Rahmani has since split the former Seyfried space between a Life Is Good store and the Black Pearl restaurant. The Falling Water space has yet to be leased. Rahmani said he has "no interest in pushing anybody out," but in some cases — the Harts, specifically — he acquires existing tenants who have had long-term leases at below-market rates and can't afford the increase.
"Some of the businesses that are paying $4 or $5 a square foot on Main Street or on Ashley Street, that's not even close to what the market rate is," he said. "$4 to $5 a square foot doesn't work. The businesses that want to rent for $4 to $5 a square foot, I don't think they can find a space in Ann Arbor. Not just in Ann Arbor. Anywhere."
That's raised some concern on Ashley Street, where Rahmani's latest acquisitions include buildings housing legendary Ann Arbor businesses including the Fleetwood Diner and Krazy Jim's Blimpy Burger. Blimpy Burger owner Rich Magner said he doesn't have "a problem so far" with his new landlord, but he couches his contentment within the terms of his current lease.
"I have a lease, so as long as I pay my rent I should be OK for a bit," Magner said.
Dana Forrester owns Lucky Monkey Tattoo Parlour, which is also among Rahmani's newly acquired tenants on Ashley. She said the block was "the unofficial red light district" of Ann Arbor when she leased the property in 2001, but thanks to Nalli's investment in her and other local businesses, the area is thriving. Forrester said she fears Rahmani, whom she describes as "just a straight-up businessman," will increase her rent by an unaffordable amount when her lease ends next year.
"I do respect Dr. Rahmani's business acumen, and I understand that this is purely an investment and a business transaction for him," she said. "He bought the block at a premium and he obviously is in it, as any successful businessman is, to make money. … But it makes me sad that Ann Arbor will, if it continues in this way, (have) only chain restaurants or chain businesses."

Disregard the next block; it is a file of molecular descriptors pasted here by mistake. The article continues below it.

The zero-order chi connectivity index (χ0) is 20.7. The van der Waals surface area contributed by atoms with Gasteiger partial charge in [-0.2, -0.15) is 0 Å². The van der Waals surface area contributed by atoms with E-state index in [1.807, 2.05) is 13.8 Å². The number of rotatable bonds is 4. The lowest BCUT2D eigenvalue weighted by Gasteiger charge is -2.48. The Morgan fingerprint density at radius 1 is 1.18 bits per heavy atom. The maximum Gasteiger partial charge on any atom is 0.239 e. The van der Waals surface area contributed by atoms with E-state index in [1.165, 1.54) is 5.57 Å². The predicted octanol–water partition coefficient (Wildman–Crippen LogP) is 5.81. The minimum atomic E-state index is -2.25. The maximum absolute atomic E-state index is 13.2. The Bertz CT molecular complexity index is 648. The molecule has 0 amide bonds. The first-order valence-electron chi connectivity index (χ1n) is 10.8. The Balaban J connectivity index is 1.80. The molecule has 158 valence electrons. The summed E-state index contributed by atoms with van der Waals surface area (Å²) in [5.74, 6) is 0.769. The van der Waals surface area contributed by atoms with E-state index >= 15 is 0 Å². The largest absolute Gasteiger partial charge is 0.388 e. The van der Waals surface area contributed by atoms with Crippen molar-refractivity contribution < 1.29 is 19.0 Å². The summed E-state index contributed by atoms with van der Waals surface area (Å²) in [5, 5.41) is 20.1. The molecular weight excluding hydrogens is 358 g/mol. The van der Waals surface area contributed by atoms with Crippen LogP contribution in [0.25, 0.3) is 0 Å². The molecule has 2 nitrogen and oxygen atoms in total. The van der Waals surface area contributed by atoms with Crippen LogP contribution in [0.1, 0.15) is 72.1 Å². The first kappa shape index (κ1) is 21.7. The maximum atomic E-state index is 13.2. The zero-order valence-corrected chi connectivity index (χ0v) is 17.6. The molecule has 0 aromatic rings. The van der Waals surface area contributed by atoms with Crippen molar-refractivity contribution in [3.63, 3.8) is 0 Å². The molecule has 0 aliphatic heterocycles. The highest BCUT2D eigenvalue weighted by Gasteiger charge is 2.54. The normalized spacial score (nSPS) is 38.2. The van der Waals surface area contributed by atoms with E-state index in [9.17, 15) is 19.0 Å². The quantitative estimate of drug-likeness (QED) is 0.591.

Rahmani said Forrester is not paying market rate for her space and he will re-evaluate the rate when her lease is due for renewal. But he promised to go out of his way to make the rent affordable. He said it's still premature to consider turnover or redevelopment on the Ashley block.
"A lot of the tenants in that block have long-term leases, so we can't do anything," he said. "At one point, we might do something; but that's years away."
Any long-term changes on the Ashley block will still have a single holdout with which to contend. Mary Hathaway owns the building at 310 S. Ashley, in the middle of Rahmani's newly acquired properties.
Hathaway and her late husband purchased the building in 1970 and maintained it as a community events space known as Hathaway's Hideaway. Hathaway said she's turned down multiple offers to sell the property over the years (although Rahmani didn't approach her), and she and her children intend to continue maintaining the space as a tribute to her husband.
She recalls an occasion when Nalli was considering redeveloping the entire block as a single building.
"I said, 'That's fine,' " Hathaway said. "'Go ahead. But you can't have my building. You'll have to build around it.' "